The new iPhone 5 may be thinner and lighter than previous models, but users may find that it could stand to go on a data diet.
Wireless carriers have been jacking up rates and slowing speeds of heavy data users in recent months. AT&T and Verizon, for example, recently introduced shared-data plans that could make owning any smartphone cheaper for some families, and pricier for many individuals used to unlimited data plans. Both firms also have taken steps to push users that were grandfathered into discontinued unlimited plans into metered plans.
More expensive data, of course, is bad news for iPhone 5 owners Experts expect the faster 4G LTE connection on the handset will prompt more data usage a Validas study recently found 4G LTE users consume an average 1.2GB per month, versus 500 MB for users on slower connections. Nokia Siemens Networks estimates that by 2020, the average user could be going through a full gigabyte of data daily. Analysts say data charges are only going to go up as more consumers pick smartphones and take advantage of all their features. "Death, taxes and increases in your cellular bill are all things we can count on," says Brad Spirrison, managing editor for app review site Appolicious. With that in mind, smartphone users can cut back on their data consumption by tweaking settings and changing their behavior.
Hunt for WiFi
Just half of smartphone owners tapped into a WiFi connection on their phone over the previous 30 days, says Don Kellogg, director of telecom research and insights at Nielsen. Carriers only charge for data sent over their own networks -- not WiFi -- so that means a lot of people aren't taking advantage of a big opportunity for free web browsing, email and downloads. Kellogg says Android and iOS devices automatically connect to known WiFi networks, so make sure to give them the password to home and work connections. Consumers already using WiFi could save, too, by using it more. It's best to wait until one is on a free connection to download or update apps and transfer other big files, he says.
A wide variety of apps and features, including the camera and Facebook, use the phone's GPS to track its location. That's great for a user who's looking for directions or logging a run, but the function can keep running in the background even when the app isn't in use, says technology consultant Alex Goldfayn, author of "Evangelist Marketing." "That's eating data and draining your battery," he says. It's tough to say how much, exactly, but combined with other strategies the shift could be enough to push subscribers into a smaller data bucket. Smartphone users can toggle settings on their phones to turn individual apps' access on and off as needed. There's also a phone-wide off/on option for location-tracking, says Goldfayn, but hit that switch with caution -- setting everything to "off" also nixes apps that track a lost or stolen phone.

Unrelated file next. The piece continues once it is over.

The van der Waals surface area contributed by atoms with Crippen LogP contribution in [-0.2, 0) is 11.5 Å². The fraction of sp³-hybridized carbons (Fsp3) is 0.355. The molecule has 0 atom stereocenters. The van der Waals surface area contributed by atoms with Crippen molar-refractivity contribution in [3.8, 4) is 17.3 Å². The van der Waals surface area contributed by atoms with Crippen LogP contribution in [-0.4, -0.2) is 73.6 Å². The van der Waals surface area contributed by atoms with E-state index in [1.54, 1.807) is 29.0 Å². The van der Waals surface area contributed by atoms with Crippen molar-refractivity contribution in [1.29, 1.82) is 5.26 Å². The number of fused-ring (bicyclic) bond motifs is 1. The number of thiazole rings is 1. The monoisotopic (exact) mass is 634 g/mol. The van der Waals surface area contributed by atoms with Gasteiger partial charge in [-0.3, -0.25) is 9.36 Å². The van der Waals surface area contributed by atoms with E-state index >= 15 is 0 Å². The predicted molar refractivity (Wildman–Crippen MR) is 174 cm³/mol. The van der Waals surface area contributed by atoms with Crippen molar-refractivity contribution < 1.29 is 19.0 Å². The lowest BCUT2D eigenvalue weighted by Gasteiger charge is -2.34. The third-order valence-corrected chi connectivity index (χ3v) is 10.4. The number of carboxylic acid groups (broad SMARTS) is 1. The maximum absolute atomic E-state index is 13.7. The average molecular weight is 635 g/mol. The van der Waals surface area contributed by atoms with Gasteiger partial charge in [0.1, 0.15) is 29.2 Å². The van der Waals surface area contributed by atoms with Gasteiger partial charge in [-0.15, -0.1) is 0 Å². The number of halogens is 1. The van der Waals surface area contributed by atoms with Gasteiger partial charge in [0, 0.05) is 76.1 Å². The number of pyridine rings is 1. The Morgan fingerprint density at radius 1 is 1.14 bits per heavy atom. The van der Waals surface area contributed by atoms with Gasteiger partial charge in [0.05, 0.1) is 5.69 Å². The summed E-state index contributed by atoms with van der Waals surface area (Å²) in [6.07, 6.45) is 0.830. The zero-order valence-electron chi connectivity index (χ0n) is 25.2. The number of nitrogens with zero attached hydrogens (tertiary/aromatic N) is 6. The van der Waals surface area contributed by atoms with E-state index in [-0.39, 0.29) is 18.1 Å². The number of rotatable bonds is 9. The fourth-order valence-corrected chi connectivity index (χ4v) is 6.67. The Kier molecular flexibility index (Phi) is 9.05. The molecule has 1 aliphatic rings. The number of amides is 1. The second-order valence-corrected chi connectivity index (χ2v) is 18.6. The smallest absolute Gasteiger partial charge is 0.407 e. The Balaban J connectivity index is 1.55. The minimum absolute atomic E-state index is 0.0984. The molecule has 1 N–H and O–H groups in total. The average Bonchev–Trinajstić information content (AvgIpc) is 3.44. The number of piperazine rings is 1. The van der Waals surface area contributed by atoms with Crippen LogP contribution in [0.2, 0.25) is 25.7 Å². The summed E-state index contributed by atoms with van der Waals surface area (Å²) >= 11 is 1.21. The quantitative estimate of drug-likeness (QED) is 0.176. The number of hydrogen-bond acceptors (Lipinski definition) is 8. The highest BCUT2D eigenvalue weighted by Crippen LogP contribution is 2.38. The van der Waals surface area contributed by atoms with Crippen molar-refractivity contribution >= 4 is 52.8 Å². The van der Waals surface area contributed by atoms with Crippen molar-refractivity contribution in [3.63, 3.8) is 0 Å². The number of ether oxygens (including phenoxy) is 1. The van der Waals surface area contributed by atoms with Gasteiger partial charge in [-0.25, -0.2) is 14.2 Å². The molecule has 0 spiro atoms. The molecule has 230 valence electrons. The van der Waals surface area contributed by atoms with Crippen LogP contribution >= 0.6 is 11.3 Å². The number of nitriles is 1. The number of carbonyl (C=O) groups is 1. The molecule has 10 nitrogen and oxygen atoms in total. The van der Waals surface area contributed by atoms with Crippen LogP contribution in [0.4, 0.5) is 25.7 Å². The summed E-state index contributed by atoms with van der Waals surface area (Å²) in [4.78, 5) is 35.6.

Save video for bigger screens
Experts agree: video is currently the biggest data-suck out there. "One movie will probably get you close to 1GB of data, streamed," says Goldfayn. T-Mobile's data use estimation tool projects someone who streams videos "occasionally" might use 5.86 GB per month for that habit alone, for example. Combined, occasional use of apps and games, file transfers, web surfing and email use 3.5GB per month, in comparison. Watch downloaded rather than streamed content while using the carrier's data network, Goldfayn says, and look for a WiFi connection for streaming when possible.
Choose a less data-hungry phone
According to a recent report from consulting firm Arieso, iPhone 4S users download 2.76 times as much data than iPhone 3G users. "It is the case certainly that there are some devices that are associated with the increased use among subscribers," says Michael Flanagan, Arieso's chief technology officer. But he says it's not yet clear whether having a particular handset causes consumers to spend more, or if it's more that heavier data users are drawn to specific handsets. In any case, smartphone users hoping for a smaller bill could see some savings by picking a handset that offers fewer opportunities to use data. (Sorry, Siri.)
Set a limit
Under new Federal Communications Commission rules, carriers must start sending alerts by Oct. 17 to warn subscribers as they approach their plan limits for voice minutes, texts or data. Unusual use may already trigger a courtesy call or text in some cases, experts say. Right now, many carriers offer family controls for a small fee, roughly $5 per month, that let users set hard limits on phone usage, including downloads. Android device owners using newer versions of the operating system, called Jelly Bean and Ice Cream Sandwich, can also adjust phone settings to cut off data use entirely to avoid going over the limit, says Spirrison.
Monitor family use
Depending on the plan, a family might have separate data charges for each line or one shared bucket, Kellogg says. Either arrangement could be problematic, considering that data usage among teens ages 13 to 17 spiked 256% over the past year, according to Nielsen. Their average 321 MB per month is relatively modest compared to the average 578 MB per month among the 25-34 set, but that alone is still more than carriers' cheapest data plans, and combined with other lines, could easily force an overage. "Just like anything else you give your teenager, you should monitor data use," says Kellogg.